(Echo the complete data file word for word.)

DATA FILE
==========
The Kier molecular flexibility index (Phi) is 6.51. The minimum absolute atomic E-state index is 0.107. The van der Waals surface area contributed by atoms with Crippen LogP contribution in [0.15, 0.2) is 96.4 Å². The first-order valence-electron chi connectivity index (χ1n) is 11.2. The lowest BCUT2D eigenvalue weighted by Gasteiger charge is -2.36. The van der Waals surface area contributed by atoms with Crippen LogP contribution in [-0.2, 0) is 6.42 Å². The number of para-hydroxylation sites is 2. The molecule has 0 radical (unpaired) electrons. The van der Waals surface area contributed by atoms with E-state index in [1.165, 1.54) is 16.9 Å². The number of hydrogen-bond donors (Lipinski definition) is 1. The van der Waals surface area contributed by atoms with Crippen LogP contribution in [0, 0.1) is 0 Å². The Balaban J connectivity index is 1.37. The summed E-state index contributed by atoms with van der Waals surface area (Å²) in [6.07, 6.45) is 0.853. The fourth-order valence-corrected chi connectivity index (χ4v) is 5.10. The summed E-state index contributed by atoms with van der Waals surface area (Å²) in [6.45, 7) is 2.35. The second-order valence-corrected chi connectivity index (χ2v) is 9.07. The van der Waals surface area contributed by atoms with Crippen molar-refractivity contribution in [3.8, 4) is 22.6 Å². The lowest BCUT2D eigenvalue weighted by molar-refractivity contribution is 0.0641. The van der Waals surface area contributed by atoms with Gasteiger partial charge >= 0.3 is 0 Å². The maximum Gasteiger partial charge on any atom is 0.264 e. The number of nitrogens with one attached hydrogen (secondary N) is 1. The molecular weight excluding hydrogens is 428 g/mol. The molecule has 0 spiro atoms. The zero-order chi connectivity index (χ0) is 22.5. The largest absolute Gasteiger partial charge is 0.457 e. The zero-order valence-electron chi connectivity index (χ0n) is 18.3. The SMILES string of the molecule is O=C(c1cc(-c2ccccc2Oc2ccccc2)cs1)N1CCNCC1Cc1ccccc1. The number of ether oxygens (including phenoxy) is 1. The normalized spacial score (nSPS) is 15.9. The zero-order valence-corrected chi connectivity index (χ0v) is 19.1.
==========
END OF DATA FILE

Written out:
The Kier molecular flexibility index (Phi) is 6.51. The minimum absolute atomic E-state index is 0.107. The van der Waals surface area contributed by atoms with Crippen LogP contribution in [0.15, 0.2) is 96.4 Å². The first-order valence-electron chi connectivity index (χ1n) is 11.2. The lowest BCUT2D eigenvalue weighted by Gasteiger charge is -2.36. The van der Waals surface area contributed by atoms with Crippen LogP contribution in [-0.2, 0) is 6.42 Å². The number of para-hydroxylation sites is 2. The molecule has 0 radical (unpaired) electrons. The van der Waals surface area contributed by atoms with E-state index in [1.165, 1.54) is 16.9 Å². The number of hydrogen-bond donors (Lipinski definition) is 1. The van der Waals surface area contributed by atoms with Crippen LogP contribution in [0, 0.1) is 0 Å². The Balaban J connectivity index is 1.37. The summed E-state index contributed by atoms with van der Waals surface area (Å²) in [6.07, 6.45) is 0.853. The fourth-order valence-corrected chi connectivity index (χ4v) is 5.10. The summed E-state index contributed by atoms with van der Waals surface area (Å²) in [6.45, 7) is 2.35. The second-order valence-corrected chi connectivity index (χ2v) is 9.07. The van der Waals surface area contributed by atoms with Crippen molar-refractivity contribution in [3.8, 4) is 22.6 Å². The lowest BCUT2D eigenvalue weighted by molar-refractivity contribution is 0.0641. The van der Waals surface area contributed by atoms with Gasteiger partial charge >= 0.3 is 0 Å². The maximum Gasteiger partial charge on any atom is 0.264 e. The number of nitrogens with one attached hydrogen (secondary N) is 1. The molecular weight excluding hydrogens is 428 g/mol. The molecule has 0 spiro atoms. The zero-order chi connectivity index (χ0) is 22.5. The largest absolute Gasteiger partial charge is 0.457 e. The zero-order valence-electron chi connectivity index (χ0n) is 18.3. The SMILES string of the molecule is O=C(c1cc(-c2ccccc2Oc2ccccc2)cs1)N1CCNCC1Cc1ccccc1. The number of ether oxygens (including phenoxy) is 1. The normalized spacial score (nSPS) is 15.9. The zero-order valence-corrected chi connectivity index (χ0v) is 19.1.